In fact, falling in love with an illusionary being is quite a common characteristic of romantic love in its early stages. Ironically, it’s not knowing someone that allows the beholder to believe they see perfection in front of them. This is something Mucha illustrates with Stendhal’s description of crystallisation.
“The idea of ‘just knowing’ can lead to disastrous decisions,” says Mucha. And maybe, even dangerous decisions. Sophie, who sat next to Mucha on a flight to Spain, ‘just knew’ she’d met her soul mate; only to find she’d got herself involved with a stalker.
They kiss and love each other forever
Another myth, found in fairy tales and sponsored by the romantic love industry, tells us that once you’ve found your true love and overcome the obstacles put in your way, you’ll kiss and live happily ever after.
Many of Mucha’s interviewees blamed romantic Hollywood movies for creating unrealistic dreams and expectations that then made them dissatisfied with what they did have.
Terri, a student in her 20s, who Mucha met in Denver airport, told her: “I love movies… and I notice that I will compare my life to them sometimes. I will go to my boyfriend and say, ’Why aren’t you more romantic with me? Why don’t you do this?”
These unrealistic expectations make relationships more fragile. Mucha cites the study by Epstein & Eidelson which found people with unrealistic expectations of romantic love are more likely to want to end their relationship rather than working at it, and also had experienced fewer satisfying relationships.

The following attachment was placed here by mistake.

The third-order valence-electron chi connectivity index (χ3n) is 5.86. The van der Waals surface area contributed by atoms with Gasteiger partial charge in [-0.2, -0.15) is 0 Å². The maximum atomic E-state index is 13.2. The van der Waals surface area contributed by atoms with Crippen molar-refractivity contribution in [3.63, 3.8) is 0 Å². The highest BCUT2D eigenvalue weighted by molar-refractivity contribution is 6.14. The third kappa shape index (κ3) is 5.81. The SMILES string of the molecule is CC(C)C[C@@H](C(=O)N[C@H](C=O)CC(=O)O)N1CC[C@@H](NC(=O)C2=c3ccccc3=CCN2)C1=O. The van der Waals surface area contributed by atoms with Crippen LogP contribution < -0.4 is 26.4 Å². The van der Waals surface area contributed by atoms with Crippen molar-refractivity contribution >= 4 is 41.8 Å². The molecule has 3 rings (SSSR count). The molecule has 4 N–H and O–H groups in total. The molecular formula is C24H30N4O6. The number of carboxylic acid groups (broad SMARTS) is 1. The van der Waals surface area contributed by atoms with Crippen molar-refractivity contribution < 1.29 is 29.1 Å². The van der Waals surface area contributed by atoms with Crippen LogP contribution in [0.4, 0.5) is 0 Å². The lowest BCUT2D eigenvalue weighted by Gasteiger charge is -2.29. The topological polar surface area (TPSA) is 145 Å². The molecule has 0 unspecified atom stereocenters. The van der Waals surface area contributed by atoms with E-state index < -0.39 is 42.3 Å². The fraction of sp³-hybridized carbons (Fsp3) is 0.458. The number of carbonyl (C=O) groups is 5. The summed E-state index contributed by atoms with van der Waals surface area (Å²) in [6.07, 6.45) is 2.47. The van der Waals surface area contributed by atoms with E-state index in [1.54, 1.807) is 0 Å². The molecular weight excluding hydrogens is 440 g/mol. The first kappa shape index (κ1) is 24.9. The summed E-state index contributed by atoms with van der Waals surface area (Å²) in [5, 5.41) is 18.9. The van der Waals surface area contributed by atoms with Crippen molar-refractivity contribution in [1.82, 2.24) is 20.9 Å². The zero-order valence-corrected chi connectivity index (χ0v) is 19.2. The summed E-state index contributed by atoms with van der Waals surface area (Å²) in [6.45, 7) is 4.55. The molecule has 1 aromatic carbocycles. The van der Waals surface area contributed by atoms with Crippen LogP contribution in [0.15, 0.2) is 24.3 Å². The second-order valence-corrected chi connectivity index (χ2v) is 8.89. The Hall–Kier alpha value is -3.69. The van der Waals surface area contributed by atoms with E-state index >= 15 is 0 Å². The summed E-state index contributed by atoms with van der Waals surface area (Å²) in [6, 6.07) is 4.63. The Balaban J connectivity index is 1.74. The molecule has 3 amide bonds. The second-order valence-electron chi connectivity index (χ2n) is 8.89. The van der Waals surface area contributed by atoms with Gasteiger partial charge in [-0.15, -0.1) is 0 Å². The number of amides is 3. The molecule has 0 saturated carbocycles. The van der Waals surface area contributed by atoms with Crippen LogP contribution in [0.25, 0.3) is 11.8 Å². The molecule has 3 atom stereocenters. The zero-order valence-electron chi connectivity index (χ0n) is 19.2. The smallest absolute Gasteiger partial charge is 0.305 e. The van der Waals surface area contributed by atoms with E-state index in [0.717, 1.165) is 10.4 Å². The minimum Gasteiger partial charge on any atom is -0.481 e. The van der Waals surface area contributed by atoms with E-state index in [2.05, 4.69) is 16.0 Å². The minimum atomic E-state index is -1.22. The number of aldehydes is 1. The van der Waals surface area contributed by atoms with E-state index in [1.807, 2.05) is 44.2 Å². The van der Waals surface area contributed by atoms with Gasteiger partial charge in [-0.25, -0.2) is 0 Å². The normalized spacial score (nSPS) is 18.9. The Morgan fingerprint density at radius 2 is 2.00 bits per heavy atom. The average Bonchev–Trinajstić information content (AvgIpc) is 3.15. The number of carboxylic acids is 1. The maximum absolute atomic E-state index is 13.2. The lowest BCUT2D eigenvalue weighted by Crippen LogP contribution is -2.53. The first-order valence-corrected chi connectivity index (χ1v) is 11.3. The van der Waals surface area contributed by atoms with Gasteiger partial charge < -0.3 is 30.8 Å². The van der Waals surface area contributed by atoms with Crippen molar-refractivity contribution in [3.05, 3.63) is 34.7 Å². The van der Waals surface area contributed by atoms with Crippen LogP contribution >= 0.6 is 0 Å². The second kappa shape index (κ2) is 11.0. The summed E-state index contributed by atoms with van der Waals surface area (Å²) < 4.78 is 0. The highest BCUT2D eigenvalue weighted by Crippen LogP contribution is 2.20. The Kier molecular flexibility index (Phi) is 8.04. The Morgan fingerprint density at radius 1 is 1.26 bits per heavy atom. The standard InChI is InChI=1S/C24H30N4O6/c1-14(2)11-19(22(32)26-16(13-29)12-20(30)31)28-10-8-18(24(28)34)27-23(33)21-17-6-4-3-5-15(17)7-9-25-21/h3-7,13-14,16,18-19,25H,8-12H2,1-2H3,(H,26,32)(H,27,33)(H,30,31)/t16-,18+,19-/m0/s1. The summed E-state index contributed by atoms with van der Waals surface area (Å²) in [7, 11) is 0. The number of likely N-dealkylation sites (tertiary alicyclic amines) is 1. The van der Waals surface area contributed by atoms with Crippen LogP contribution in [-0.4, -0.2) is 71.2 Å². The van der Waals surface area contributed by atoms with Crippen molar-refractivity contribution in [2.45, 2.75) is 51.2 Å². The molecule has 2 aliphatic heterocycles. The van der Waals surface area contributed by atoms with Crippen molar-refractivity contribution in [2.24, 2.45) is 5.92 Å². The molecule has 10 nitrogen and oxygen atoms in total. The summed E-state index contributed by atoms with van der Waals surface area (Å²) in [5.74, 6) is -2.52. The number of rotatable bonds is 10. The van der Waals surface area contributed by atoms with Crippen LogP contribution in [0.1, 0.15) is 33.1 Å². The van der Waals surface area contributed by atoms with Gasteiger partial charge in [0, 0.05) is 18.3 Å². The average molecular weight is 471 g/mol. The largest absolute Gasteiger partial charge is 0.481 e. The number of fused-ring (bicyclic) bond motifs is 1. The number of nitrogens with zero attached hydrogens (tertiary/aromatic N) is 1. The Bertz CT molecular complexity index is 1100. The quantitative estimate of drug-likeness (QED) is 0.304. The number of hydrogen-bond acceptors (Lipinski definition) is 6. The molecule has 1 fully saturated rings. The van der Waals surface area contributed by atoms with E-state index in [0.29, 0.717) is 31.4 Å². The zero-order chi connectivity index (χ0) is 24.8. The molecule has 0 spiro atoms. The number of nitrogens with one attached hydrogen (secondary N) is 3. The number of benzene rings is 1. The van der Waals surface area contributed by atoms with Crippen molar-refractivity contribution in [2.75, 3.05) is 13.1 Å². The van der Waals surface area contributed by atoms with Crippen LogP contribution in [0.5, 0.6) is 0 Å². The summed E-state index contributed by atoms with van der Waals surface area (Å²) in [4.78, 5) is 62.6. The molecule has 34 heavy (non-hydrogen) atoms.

“Part of the appeal of these unrealistic expectations,” says Mucha, “is the hope of a saviour and the absolution of personal responsibility.”
The logic of this is that we have to be more realistic about what love can, and can’t do for us, and recognise that we are a participant in a relationship and not just a beneficiary when things are good (‘You make me so happy’) or a victim when they’re not (You make me so miserable).
“Love is not an all-powerful solution to the problem of finding meaning, security and happiness in life. There is no one person out there for you or anyone else. Relationships are built, not found. They are made up of fallible people, and to expect anything else is to set yourself and your relationship up for inevitable and inescapable failure.”
This is just one example. Other themes the book covers, include attachment and love; commitment; adultery & monogamy; abusive relationships and when love ends. Like love itself, it’s funny, it’s intriguing and sometimes it’s just very sad.
Mucha is not a therapist and doesn’t pretend to be one. Rather, as the title makes clear, the book is talking about love; raising issues, looking at real life examples and research evidence. You can take away as much or as little as you want.
What Mucha says she has learned from her research is that love, and certainly long-lasting companionate love, is “a skill that requires knowledge, effort and learning.”
And if you’re thinking something like, “Doesn’t this makes love seem like a bit like a chore?” Then Mucha has a question for you. She asks:
Now there’s a question.
This is a love story, or at least a story about love, so did it have a happy ending?
Well, yes, for Laura Mucha, it did. She’s now happily married, to one of the men she split up with years earlier in her ‘couldn’t commit’ days and they have a baby boy.
But what about the Hugh Grant character in Four Weddings and A Funeral? Well, in a lovely scene in the rain at the end of the film, he finally seems to be getting it together with Andie McDowell. But then, sadly, he tells her:
“The truth is, I loved you from the first second I met you.”
Oh dear! From what we know now, there could still be problems ahead.
Laura Mucha (2020) We Need to Talk About Love, Bloomsbury Sigma